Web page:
Coming from Pangnirtung, Iqaluit seems like a little slice of Paris. With its movie theatre, busy bars and gourmet latte shops, it’s by far the most urbane place in Nunavut. Just about everyone seems to have a BlackBerry. Brief-but-real traffic jams clog the city’s main street as people drive home for lunch in subdivisions built on the tundra. And unlike in the rest of the territory, jobs are plentiful. Since 1999 Iqaluit’s population has doubled, to about 7,000, and statistics show it’s become considerably “whiter.” But it’s also drawn countless Inuit immigrants, who’ve moved in from more rural outposts to join this Arctic metropolis. With so many newcomers, Iqaluit’s lingua franca has become English. Yet one place you’re guaranteed to hear Inuktitut is the legislative assembly, a hulking blue box with an exterior shaped into blocks to resemble an igloo.
Inside, behind glass doors with handles carved from bone, six wooden arches converge above the circular chamber. The 18 mainly Inuit members meet there, watched over by visitors perched on sealskin cushions within arms’ reach behind them. In the centre of the floor sits a skin-covered komatiq. This morning, the assembly is voting to appoint a new cabinet minister. The early money’s on Tagak Curley, a feisty 64-year-old who’s spent the past four years pelting the government with criticism from across the room. After two failed attempts at becoming premier, he’s offering up his experience to the territory’s newly chosen leader, Eva Aariak. He stands, one hand holding notes, the other in the pocket of a burgundy suit to go with a tie speckled with tiny flags. Along with his most recent political experience, he long ago served as a cabinet minister in the old NWT government. “I’ve been a Northerner most of my life and I think my experience will be helpful to the premier,” he tells the members. After two rounds of voting, Curley wins.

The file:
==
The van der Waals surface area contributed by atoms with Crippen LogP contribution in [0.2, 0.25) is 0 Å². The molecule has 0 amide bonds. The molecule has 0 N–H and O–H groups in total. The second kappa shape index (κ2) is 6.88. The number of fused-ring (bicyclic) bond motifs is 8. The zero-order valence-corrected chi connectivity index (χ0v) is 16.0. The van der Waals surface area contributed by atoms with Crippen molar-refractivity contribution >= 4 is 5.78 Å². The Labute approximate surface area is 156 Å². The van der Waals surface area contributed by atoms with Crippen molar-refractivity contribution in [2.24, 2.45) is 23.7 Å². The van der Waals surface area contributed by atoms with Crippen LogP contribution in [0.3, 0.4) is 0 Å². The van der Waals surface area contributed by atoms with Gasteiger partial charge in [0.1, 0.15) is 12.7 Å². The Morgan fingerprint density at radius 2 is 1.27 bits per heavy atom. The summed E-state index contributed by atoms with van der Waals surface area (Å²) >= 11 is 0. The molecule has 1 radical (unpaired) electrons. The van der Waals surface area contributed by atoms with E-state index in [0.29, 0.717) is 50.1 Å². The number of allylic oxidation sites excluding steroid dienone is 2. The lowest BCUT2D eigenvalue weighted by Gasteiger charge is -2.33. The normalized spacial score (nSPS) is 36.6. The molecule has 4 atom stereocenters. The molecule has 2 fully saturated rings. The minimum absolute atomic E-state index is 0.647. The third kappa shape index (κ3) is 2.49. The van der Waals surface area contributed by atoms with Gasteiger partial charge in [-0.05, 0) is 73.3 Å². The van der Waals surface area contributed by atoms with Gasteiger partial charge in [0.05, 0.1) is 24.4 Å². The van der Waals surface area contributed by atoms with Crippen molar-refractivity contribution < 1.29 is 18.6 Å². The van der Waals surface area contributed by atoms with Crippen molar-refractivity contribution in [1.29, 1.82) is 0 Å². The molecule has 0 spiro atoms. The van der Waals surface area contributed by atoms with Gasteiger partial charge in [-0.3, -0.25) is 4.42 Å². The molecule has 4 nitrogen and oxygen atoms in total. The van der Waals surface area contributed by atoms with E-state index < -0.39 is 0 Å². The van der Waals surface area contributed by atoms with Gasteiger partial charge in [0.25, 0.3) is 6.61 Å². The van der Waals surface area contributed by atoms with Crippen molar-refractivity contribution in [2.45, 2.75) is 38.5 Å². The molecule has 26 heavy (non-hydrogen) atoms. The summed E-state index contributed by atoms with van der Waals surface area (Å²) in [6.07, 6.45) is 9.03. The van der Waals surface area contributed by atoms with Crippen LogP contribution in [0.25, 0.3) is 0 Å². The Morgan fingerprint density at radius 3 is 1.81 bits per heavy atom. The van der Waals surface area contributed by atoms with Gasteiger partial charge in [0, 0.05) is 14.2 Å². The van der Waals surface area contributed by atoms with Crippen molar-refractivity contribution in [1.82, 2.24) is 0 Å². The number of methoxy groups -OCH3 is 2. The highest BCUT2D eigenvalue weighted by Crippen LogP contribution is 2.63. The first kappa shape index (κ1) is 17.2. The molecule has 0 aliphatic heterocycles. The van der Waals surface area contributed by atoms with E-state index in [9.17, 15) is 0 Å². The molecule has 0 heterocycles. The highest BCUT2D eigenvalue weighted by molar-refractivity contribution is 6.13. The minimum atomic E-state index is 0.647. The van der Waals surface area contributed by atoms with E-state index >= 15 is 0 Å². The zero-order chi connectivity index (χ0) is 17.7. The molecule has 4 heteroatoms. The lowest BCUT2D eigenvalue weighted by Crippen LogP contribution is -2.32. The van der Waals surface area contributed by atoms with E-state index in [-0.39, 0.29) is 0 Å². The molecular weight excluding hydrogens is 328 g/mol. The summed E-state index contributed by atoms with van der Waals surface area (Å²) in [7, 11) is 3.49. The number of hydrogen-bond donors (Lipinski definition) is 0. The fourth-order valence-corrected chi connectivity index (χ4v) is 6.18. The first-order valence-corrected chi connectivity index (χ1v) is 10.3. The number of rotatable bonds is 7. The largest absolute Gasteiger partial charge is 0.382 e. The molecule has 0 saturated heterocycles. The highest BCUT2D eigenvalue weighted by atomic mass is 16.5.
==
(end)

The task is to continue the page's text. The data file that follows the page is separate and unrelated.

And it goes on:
In the assembly, Curley’s fiery passion conceals his lack of height. Following him to his office across the hall lets you in on his secret: he’s diminutive, and punches well above his weight. Seating himself at a desk piled with stacks of legislative documents, he recalls his days of “walking in the wilderness,” as one of the first voices demanding the creation of Nunavut. He sent dozens of questionnaires to Inuit leaders, asking how best to protect the Inuit language and culture. The dozens of hand-written responses – still in a stack at home – confirmed the need for an Inuit movement. Then the question became, would a land claim, and all the hunting rights and benefits it would bring, suffice? He leans across his desk and his dark eyebrows furrow. “I said, ‘That’s not enough. We’re going to be put in a corner, disappear and close the door. The government wants to shut us up. I said we need another cause.’” Ten years after that cause, the creation of Nunavut, was fought and won, Curley admits high hurdles still face the government. But when it’s suggested Nunavut was a mistake, he launches into a tirade. The new territory may be imperfect, he says, but under the NWT, conditions would be worse. “Challenges are never easy. They will never be.”